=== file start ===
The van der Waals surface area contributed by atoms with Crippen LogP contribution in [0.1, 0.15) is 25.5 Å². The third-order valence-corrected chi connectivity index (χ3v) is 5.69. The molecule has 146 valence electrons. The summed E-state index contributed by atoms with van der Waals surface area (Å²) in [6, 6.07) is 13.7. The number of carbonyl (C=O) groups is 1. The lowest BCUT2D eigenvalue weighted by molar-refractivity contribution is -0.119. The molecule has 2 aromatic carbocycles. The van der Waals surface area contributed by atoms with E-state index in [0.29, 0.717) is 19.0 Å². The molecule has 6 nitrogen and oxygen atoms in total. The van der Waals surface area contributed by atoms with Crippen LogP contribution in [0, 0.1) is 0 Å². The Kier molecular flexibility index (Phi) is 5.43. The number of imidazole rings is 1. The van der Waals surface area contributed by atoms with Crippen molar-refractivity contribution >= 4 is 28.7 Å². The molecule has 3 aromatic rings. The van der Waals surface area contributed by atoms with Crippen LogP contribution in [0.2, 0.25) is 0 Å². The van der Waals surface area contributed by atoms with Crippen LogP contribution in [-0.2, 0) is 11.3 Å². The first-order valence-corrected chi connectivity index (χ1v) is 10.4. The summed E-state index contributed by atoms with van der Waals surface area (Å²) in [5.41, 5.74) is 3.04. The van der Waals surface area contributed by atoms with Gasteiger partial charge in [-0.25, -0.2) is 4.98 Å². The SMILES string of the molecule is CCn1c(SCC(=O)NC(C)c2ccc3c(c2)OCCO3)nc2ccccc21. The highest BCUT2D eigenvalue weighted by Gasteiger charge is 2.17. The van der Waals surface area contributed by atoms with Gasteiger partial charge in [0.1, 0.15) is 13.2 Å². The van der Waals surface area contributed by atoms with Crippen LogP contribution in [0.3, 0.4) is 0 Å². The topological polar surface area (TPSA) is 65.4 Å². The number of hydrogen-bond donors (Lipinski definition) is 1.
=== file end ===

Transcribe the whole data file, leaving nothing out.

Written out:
The van der Waals surface area contributed by atoms with Crippen LogP contribution in [0.1, 0.15) is 25.5 Å². The third-order valence-corrected chi connectivity index (χ3v) is 5.69. The molecule has 146 valence electrons. The summed E-state index contributed by atoms with van der Waals surface area (Å²) in [6, 6.07) is 13.7. The number of carbonyl (C=O) groups is 1. The lowest BCUT2D eigenvalue weighted by molar-refractivity contribution is -0.119. The molecule has 2 aromatic carbocycles. The van der Waals surface area contributed by atoms with E-state index in [0.29, 0.717) is 19.0 Å². The molecule has 6 nitrogen and oxygen atoms in total. The van der Waals surface area contributed by atoms with Crippen LogP contribution in [0, 0.1) is 0 Å². The Kier molecular flexibility index (Phi) is 5.43. The number of imidazole rings is 1. The van der Waals surface area contributed by atoms with Crippen molar-refractivity contribution >= 4 is 28.7 Å². The molecule has 3 aromatic rings. The van der Waals surface area contributed by atoms with Crippen LogP contribution in [0.2, 0.25) is 0 Å². The van der Waals surface area contributed by atoms with Crippen LogP contribution in [-0.2, 0) is 11.3 Å². The first-order valence-corrected chi connectivity index (χ1v) is 10.4. The summed E-state index contributed by atoms with van der Waals surface area (Å²) in [5.41, 5.74) is 3.04. The van der Waals surface area contributed by atoms with Gasteiger partial charge in [-0.25, -0.2) is 4.98 Å². The SMILES string of the molecule is CCn1c(SCC(=O)NC(C)c2ccc3c(c2)OCCO3)nc2ccccc21. The highest BCUT2D eigenvalue weighted by Gasteiger charge is 2.17. The van der Waals surface area contributed by atoms with Gasteiger partial charge in [0.1, 0.15) is 13.2 Å². The van der Waals surface area contributed by atoms with Crippen LogP contribution in [0.3, 0.4) is 0 Å². The topological polar surface area (TPSA) is 65.4 Å². The number of hydrogen-bond donors (Lipinski definition) is 1.